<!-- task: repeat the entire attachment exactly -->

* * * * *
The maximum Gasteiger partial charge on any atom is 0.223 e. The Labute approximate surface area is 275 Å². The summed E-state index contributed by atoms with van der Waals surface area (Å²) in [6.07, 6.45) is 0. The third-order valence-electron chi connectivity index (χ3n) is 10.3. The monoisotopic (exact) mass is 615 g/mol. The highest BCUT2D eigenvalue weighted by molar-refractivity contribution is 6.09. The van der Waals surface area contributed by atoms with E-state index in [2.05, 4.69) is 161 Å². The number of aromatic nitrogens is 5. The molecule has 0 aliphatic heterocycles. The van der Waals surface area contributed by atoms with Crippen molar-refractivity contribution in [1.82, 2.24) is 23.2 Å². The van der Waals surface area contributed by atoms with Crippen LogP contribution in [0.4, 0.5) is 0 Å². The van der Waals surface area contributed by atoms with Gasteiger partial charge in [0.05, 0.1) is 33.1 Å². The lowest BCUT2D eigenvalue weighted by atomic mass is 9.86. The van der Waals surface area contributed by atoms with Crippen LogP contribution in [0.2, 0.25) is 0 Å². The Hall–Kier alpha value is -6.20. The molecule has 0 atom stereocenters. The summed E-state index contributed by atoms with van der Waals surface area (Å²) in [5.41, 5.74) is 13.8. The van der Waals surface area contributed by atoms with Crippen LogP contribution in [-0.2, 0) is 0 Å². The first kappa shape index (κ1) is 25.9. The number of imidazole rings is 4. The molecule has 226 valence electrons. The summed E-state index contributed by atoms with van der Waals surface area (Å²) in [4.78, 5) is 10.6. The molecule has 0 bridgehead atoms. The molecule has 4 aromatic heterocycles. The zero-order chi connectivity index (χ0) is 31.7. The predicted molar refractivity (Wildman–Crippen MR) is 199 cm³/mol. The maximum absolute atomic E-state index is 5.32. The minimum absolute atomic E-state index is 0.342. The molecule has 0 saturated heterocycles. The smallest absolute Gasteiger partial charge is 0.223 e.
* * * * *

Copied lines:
The maximum Gasteiger partial charge on any atom is 0.223 e. The Labute approximate surface area is 275 Å². The summed E-state index contributed by atoms with van der Waals surface area (Å²) in [6.07, 6.45) is 0. The third-order valence-electron chi connectivity index (χ3n) is 10.3. The monoisotopic (exact) mass is 615 g/mol. The highest BCUT2D eigenvalue weighted by molar-refractivity contribution is 6.09. The van der Waals surface area contributed by atoms with E-state index in [2.05, 4.69) is 161 Å². The number of aromatic nitrogens is 5. The molecule has 0 aliphatic heterocycles. The van der Waals surface area contributed by atoms with Crippen molar-refractivity contribution in [1.82, 2.24) is 23.2 Å². The van der Waals surface area contributed by atoms with Crippen LogP contribution in [0.4, 0.5) is 0 Å². The van der Waals surface area contributed by atoms with Gasteiger partial charge in [0.05, 0.1) is 33.1 Å². The lowest BCUT2D eigenvalue weighted by atomic mass is 9.86. The van der Waals surface area contributed by atoms with Crippen LogP contribution in [0.2, 0.25) is 0 Å². The Hall–Kier alpha value is -6.20. The molecule has 0 atom stereocenters. The summed E-state index contributed by atoms with van der Waals surface area (Å²) in [5.41, 5.74) is 13.8. The van der Waals surface area contributed by atoms with Crippen LogP contribution in [-0.2, 0) is 0 Å². The first kappa shape index (κ1) is 25.9. The number of imidazole rings is 4. The molecule has 226 valence electrons. The summed E-state index contributed by atoms with van der Waals surface area (Å²) in [4.78, 5) is 10.6. The molecule has 0 bridgehead atoms. The molecule has 4 aromatic heterocycles. The zero-order chi connectivity index (χ0) is 31.7. The predicted molar refractivity (Wildman–Crippen MR) is 199 cm³/mol. The maximum absolute atomic E-state index is 5.32. The minimum absolute atomic E-state index is 0.342. The molecule has 0 saturated heterocycles. The smallest absolute Gasteiger partial charge is 0.223 e.